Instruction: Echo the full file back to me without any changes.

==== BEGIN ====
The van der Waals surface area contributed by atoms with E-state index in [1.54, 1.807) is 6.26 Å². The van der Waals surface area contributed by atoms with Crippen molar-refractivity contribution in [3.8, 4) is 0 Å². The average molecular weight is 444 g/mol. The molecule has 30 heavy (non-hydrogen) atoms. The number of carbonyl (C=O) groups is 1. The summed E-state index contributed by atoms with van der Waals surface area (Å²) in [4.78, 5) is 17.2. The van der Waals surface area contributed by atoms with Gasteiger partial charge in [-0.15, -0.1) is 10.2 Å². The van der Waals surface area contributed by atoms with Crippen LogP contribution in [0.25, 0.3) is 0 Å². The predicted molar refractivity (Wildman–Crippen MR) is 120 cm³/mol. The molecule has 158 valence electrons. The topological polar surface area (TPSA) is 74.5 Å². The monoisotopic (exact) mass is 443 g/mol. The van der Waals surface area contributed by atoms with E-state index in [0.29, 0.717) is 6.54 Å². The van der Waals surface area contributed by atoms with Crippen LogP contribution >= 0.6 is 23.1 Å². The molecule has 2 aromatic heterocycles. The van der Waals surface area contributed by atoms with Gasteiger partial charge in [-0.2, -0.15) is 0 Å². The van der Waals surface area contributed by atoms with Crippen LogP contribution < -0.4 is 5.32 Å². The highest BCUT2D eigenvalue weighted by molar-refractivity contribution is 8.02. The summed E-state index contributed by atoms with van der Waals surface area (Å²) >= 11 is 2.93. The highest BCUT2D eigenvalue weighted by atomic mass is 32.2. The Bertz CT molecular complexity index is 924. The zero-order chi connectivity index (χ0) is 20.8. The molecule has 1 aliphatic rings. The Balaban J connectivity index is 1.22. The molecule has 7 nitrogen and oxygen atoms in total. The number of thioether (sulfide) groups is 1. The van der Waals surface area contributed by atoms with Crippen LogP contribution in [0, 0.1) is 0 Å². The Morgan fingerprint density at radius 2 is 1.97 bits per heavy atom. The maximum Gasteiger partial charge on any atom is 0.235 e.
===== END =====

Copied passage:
The van der Waals surface area contributed by atoms with E-state index in [1.54, 1.807) is 6.26 Å². The van der Waals surface area contributed by atoms with Crippen molar-refractivity contribution in [3.8, 4) is 0 Å². The average molecular weight is 444 g/mol. The molecule has 30 heavy (non-hydrogen) atoms. The number of carbonyl (C=O) groups is 1. The summed E-state index contributed by atoms with van der Waals surface area (Å²) in [4.78, 5) is 17.2. The van der Waals surface area contributed by atoms with Gasteiger partial charge in [-0.15, -0.1) is 10.2 Å². The van der Waals surface area contributed by atoms with Crippen LogP contribution in [0.25, 0.3) is 0 Å². The predicted molar refractivity (Wildman–Crippen MR) is 120 cm³/mol. The molecule has 158 valence electrons. The topological polar surface area (TPSA) is 74.5 Å². The monoisotopic (exact) mass is 443 g/mol. The van der Waals surface area contributed by atoms with E-state index in [0.29, 0.717) is 6.54 Å². The van der Waals surface area contributed by atoms with Crippen LogP contribution >= 0.6 is 23.1 Å². The molecule has 2 aromatic heterocycles. The van der Waals surface area contributed by atoms with Gasteiger partial charge in [-0.2, -0.15) is 0 Å². The van der Waals surface area contributed by atoms with Crippen LogP contribution < -0.4 is 5.32 Å². The highest BCUT2D eigenvalue weighted by molar-refractivity contribution is 8.02. The summed E-state index contributed by atoms with van der Waals surface area (Å²) >= 11 is 2.93. The highest BCUT2D eigenvalue weighted by atomic mass is 32.2. The Bertz CT molecular complexity index is 924. The zero-order chi connectivity index (χ0) is 20.8. The molecule has 1 aliphatic rings. The Balaban J connectivity index is 1.22. The molecule has 7 nitrogen and oxygen atoms in total. The number of thioether (sulfide) groups is 1. The van der Waals surface area contributed by atoms with Crippen LogP contribution in [0, 0.1) is 0 Å². The Morgan fingerprint density at radius 2 is 1.97 bits per heavy atom. The maximum Gasteiger partial charge on any atom is 0.235 e.